Sunday, December 6, 2015

Rest... and Let Nothing You Dismay - Homily for the 2nd Sunday in Advent

So, are you ready for Christmas? Yeah, me neither. There is so much to do! I must admit, it is so easy to crash into Christmas—it being here before we know it. That said,  I wish to continue our look at some popular Christmas songs so that we may more readily prepare. Last week, it was Joy to the World; this week, God Rest Ye Merry Gentlemen.

            God rest ye merry gentlemen,
            let nothing you dismay.
            Remember Christ our Savior
            was born on Christmas Day
            to save us all from Satan’s power
            when we were gone astray…

God rest ye merry gentlemen! Let nothing you dismay!

I must admit, it is so easy to fall into dismay in these days. On the one hand, we have had the constant bombardment of bad news and terrorism and death and evil in our world. It is so easy to become discouraged. And when I add to that all of the things I have to get done on my Christmas list… well, it can all become quite overwhelming.

But, let nothing you dismay!

This sounds irrational. How can we still be of good cheer and “merry gentlemen” even in the face of evil and a mountain of things to do? Two words: Remember-- and Rest.

And so, the next lines:

Remember Christ our Savior was born on Christmas Day
to save us all from Satan’s power when we were gone astray.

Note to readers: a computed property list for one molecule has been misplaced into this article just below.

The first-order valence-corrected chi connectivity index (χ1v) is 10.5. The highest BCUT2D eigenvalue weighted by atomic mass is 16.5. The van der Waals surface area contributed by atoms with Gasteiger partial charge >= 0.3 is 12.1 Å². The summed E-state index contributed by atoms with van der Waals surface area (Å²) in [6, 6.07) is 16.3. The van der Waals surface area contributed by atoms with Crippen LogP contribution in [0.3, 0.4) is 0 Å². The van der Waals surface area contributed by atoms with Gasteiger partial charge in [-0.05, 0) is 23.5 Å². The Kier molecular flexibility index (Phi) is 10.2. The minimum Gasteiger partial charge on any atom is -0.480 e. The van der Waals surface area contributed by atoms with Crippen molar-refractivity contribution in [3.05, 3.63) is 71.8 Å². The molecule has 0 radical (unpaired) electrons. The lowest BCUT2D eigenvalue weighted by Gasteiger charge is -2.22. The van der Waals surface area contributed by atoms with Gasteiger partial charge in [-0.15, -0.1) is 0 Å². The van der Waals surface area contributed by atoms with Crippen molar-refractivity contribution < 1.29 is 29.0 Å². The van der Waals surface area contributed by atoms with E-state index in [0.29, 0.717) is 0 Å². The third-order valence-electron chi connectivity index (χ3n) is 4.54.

Remember Christ was born to save us from Satan’s power. Is there any doubt that Satan has been running amok? Don’t you find it odd that in the very season of hopefulness and peace, we become the fullest of anxiety, impatience, envy, and busy-ness?

“Busy” stands for something, you know. It stands for Burdened Under Satan’s Yoke.

There’s a difference between being busy and being full. Being busy is going all over the place, stressed out, never enough time, a huge mountain… Being full, on the other hand, can be content, peaceful, joyful. Leading a full life is much different than having a busy life. A busy life doesn't necessary mean being full. Often, it means quite the opposite!

That's one of the problems with being busy: it keeps us from remembering: Jesus' power, the graces we have, the purpose of life, and so on.

Here is the key for our Advent preparation, I think. John tells us to prepare the way of the Lord. And how? To raise the valley and to make low the mountains—that's ancient-speak for making a highway for the arrival of the king. But for us, this has a two-fold spiritual meaning.

First, the valley must be filled. The valley is our dismay, our hopelessness, our discouragement and despair. No more of that! Light shines in the darkness! Remember Christ is our Savior and our King born on Christmas Day and He overcomes every evil—even the present day! Let us be filled with hope—a hope that sees that God is in control and will help us always!

Second, the mountain: the mountains must be made low. That’s our pride, our mountain of stuff to do, the envy, the great peaks of anger and impatience. We need to make those low through humility: by admitting, “I don’t need to buy so much”; “I don’t need to go crazy this season”; “I don’t have to do so much to have a good Christmas and to be a good parent. I don’t have to be so… busy.”